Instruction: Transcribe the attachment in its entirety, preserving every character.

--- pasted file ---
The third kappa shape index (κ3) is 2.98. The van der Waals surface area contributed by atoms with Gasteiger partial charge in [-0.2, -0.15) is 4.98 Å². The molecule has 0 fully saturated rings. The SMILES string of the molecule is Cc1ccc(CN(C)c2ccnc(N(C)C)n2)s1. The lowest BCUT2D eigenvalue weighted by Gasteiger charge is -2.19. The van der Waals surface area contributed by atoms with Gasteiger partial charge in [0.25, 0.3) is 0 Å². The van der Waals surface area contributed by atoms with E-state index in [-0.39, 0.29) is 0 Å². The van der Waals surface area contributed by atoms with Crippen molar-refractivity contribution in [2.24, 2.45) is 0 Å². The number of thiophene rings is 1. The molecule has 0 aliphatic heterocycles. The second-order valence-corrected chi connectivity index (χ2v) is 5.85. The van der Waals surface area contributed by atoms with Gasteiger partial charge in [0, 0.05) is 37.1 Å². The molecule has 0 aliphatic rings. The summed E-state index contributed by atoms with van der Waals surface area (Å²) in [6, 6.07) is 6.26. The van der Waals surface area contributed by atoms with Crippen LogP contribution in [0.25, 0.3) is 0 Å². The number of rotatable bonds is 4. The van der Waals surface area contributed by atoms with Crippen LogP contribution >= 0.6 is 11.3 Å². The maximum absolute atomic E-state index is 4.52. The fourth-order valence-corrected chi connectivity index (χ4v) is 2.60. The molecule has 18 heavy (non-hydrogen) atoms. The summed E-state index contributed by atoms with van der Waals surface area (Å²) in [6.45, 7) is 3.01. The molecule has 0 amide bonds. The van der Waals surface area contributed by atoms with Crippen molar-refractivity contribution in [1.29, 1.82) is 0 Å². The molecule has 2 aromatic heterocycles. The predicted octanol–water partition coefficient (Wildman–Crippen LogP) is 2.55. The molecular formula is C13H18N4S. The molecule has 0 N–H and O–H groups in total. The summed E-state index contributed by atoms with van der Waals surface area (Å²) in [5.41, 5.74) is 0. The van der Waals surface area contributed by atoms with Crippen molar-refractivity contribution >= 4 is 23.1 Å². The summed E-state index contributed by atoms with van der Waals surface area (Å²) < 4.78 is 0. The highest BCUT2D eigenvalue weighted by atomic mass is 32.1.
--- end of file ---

The third kappa shape index (κ3) is 2.98. The van der Waals surface area contributed by atoms with Gasteiger partial charge in [-0.2, -0.15) is 4.98 Å². The molecule has 0 fully saturated rings. The SMILES string of the molecule is Cc1ccc(CN(C)c2ccnc(N(C)C)n2)s1. The lowest BCUT2D eigenvalue weighted by Gasteiger charge is -2.19. The van der Waals surface area contributed by atoms with Gasteiger partial charge in [0.25, 0.3) is 0 Å². The van der Waals surface area contributed by atoms with E-state index in [-0.39, 0.29) is 0 Å². The van der Waals surface area contributed by atoms with Crippen molar-refractivity contribution in [2.24, 2.45) is 0 Å². The number of thiophene rings is 1. The molecule has 0 aliphatic heterocycles. The second-order valence-corrected chi connectivity index (χ2v) is 5.85. The van der Waals surface area contributed by atoms with Gasteiger partial charge in [0, 0.05) is 37.1 Å². The molecule has 0 aliphatic rings. The summed E-state index contributed by atoms with van der Waals surface area (Å²) in [6, 6.07) is 6.26. The van der Waals surface area contributed by atoms with Crippen LogP contribution in [0.25, 0.3) is 0 Å². The number of rotatable bonds is 4. The van der Waals surface area contributed by atoms with Crippen LogP contribution >= 0.6 is 11.3 Å². The maximum absolute atomic E-state index is 4.52. The fourth-order valence-corrected chi connectivity index (χ4v) is 2.60. The molecule has 18 heavy (non-hydrogen) atoms. The summed E-state index contributed by atoms with van der Waals surface area (Å²) in [6.45, 7) is 3.01. The molecule has 0 amide bonds. The van der Waals surface area contributed by atoms with Crippen molar-refractivity contribution in [1.29, 1.82) is 0 Å². The molecule has 2 aromatic heterocycles. The predicted octanol–water partition coefficient (Wildman–Crippen LogP) is 2.55. The molecular formula is C13H18N4S. The molecule has 0 N–H and O–H groups in total. The summed E-state index contributed by atoms with van der Waals surface area (Å²) in [5.41, 5.74) is 0. The van der Waals surface area contributed by atoms with Crippen molar-refractivity contribution >= 4 is 23.1 Å². The summed E-state index contributed by atoms with van der Waals surface area (Å²) < 4.78 is 0. The highest BCUT2D eigenvalue weighted by atomic mass is 32.1.